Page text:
Gardena city council blinks first in casino standoff with Hustler boss Larry Flynt

TAGs: California, larry flynt, larry flynt's lucky lady casino, normandie casino

larry-flynt-gardena-casino-tax-fightThe city council of Gardena, California has blinked first in its tax standoff with casino operator Larry Flynt (pictured).

It was only last week that Flynt, founder of the Hustler adult entertainment empire and owner of the Hustler-branded casino in Gardena, threatened to walk away from his purchase of the Normandie Casino if the city didn’t scrap plans to boost his gaming taxes.

On Thursday, the Los Angeles Times reported that Gardena city council held a meeting Wednesday night, during which it walked back its demands that Flynt make a monthly minimum payment of $800k instead of the traditional 12% gaming revenue tax.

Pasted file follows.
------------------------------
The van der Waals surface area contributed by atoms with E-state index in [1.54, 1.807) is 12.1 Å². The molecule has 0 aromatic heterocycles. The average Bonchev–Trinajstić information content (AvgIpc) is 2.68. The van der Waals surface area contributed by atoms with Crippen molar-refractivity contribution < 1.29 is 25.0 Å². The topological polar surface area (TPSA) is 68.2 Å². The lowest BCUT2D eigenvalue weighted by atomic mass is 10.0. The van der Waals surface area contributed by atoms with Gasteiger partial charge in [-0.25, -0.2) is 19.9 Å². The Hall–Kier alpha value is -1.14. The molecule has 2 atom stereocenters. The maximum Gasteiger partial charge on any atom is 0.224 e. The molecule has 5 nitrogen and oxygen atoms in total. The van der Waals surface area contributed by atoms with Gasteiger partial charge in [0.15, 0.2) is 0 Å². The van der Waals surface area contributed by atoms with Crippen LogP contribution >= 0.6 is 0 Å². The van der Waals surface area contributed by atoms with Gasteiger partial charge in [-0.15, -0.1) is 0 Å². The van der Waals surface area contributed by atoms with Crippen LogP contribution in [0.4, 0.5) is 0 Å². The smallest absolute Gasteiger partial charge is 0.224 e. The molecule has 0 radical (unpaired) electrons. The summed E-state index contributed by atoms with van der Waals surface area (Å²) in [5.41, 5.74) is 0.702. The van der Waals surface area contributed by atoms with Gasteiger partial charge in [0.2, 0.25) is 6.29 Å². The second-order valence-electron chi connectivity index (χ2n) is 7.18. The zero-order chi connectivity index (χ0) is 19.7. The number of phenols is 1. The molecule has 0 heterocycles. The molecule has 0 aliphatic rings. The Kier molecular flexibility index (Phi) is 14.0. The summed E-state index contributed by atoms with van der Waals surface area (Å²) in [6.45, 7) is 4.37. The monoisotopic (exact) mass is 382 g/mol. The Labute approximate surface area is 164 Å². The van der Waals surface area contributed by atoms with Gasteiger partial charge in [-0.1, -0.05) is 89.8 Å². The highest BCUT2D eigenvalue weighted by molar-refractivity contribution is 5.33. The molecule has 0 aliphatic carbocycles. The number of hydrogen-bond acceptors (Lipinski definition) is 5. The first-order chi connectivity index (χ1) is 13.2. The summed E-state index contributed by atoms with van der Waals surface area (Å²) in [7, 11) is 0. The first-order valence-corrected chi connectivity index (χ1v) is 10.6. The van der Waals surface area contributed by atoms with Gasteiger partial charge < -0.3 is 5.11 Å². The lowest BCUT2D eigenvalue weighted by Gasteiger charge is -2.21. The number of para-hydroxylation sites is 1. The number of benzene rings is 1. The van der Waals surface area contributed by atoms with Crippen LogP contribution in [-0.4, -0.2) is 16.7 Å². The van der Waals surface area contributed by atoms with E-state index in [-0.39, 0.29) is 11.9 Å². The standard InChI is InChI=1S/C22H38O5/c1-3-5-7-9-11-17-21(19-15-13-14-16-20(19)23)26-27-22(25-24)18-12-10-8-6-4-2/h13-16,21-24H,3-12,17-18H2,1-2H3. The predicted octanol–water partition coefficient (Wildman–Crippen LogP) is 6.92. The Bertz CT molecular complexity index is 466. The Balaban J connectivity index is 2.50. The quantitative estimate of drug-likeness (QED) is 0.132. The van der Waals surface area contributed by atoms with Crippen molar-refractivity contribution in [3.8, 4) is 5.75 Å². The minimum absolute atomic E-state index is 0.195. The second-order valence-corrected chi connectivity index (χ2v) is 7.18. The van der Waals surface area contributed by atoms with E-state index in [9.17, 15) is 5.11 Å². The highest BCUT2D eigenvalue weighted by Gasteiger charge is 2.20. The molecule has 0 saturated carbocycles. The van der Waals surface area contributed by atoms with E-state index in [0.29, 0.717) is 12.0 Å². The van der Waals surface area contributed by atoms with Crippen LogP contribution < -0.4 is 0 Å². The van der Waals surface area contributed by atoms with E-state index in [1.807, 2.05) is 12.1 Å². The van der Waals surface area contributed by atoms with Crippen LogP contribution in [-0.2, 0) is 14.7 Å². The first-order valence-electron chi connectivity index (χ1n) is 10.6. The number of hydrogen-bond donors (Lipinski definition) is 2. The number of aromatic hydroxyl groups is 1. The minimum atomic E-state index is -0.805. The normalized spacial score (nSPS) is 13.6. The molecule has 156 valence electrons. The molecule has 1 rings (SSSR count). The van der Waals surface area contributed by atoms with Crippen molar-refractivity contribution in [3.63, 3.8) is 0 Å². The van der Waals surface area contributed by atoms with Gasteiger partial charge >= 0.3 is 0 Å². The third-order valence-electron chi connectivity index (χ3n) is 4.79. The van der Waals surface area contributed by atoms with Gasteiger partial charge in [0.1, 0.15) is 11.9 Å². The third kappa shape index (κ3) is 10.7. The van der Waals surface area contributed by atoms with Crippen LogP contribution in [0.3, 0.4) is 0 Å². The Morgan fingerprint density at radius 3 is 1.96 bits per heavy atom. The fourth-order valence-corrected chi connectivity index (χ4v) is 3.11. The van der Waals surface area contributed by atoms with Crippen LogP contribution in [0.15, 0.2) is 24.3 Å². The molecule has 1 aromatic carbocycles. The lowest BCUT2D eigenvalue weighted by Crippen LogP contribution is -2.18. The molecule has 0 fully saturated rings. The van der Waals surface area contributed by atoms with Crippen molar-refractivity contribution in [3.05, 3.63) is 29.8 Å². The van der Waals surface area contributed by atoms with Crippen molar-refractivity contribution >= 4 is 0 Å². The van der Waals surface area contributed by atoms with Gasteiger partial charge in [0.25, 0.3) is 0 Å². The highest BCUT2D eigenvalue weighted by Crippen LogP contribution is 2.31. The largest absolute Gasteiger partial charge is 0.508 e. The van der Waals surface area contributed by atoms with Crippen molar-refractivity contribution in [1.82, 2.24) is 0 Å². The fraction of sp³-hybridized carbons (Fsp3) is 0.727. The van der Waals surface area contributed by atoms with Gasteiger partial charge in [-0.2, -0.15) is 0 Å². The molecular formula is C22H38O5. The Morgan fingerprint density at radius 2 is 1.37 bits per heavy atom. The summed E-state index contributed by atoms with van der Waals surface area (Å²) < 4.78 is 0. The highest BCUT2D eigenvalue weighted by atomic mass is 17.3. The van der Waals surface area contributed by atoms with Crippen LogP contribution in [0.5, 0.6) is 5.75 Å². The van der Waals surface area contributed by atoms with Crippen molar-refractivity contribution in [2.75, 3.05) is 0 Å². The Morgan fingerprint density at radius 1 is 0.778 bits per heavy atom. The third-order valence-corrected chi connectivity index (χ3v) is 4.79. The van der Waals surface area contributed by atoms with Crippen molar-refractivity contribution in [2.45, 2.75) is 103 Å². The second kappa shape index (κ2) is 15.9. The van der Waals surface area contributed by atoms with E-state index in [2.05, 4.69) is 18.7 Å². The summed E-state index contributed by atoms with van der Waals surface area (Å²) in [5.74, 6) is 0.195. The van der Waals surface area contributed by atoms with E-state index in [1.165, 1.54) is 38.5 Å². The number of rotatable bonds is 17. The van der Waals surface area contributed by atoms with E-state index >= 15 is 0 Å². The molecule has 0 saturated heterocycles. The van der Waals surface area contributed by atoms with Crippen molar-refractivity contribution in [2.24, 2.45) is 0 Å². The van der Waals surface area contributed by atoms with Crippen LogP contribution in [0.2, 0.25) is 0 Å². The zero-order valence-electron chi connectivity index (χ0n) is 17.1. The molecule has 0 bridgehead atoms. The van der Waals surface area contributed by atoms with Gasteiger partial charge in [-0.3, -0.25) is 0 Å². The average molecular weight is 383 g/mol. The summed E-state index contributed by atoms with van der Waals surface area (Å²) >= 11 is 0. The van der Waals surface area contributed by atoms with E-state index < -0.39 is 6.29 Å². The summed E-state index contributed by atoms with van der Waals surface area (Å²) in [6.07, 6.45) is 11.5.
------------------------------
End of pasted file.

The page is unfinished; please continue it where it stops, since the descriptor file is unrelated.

The city argued that the $9.6m minimum annual payment was only $100k more than the two casinos had collectively paid the city in 2014. Flynt countered that the plan didn’t take into account the possibility of another serious economic downturn, after which a minimum tax obligation would render both properties unprofitable.

Flynt also claimed that the city was due to reap far larger property taxes on the Normandie based on his plan to spend $60m renovating and expanding the property. But the argument that may have won the day was Flynt’s threat to use his considerable financial resources to ensure the election of city council candidates “who are friendly to gaming.”

Following Wednesday’s night retreat by the council, Flynt Management Group spokesman Evan Roosevelt said the company’s objections had been based solely on the monthly guarantee, not the total amount payable. With the kerfuffle now history, Roosevelt said the Normandie could reopen as early as Friday.

Flynt acquired the Normandie – which he’s since renamed Larry Flynt’s Lucky Lady Casino – for an undisclosed price earlier this month after state gaming regulators forced the former owners to sell. In January, members of the Miller family were hit with a $2.5m penalty from federal watchdogs over the property’s repeated violations of the Bank Secrecy Act.


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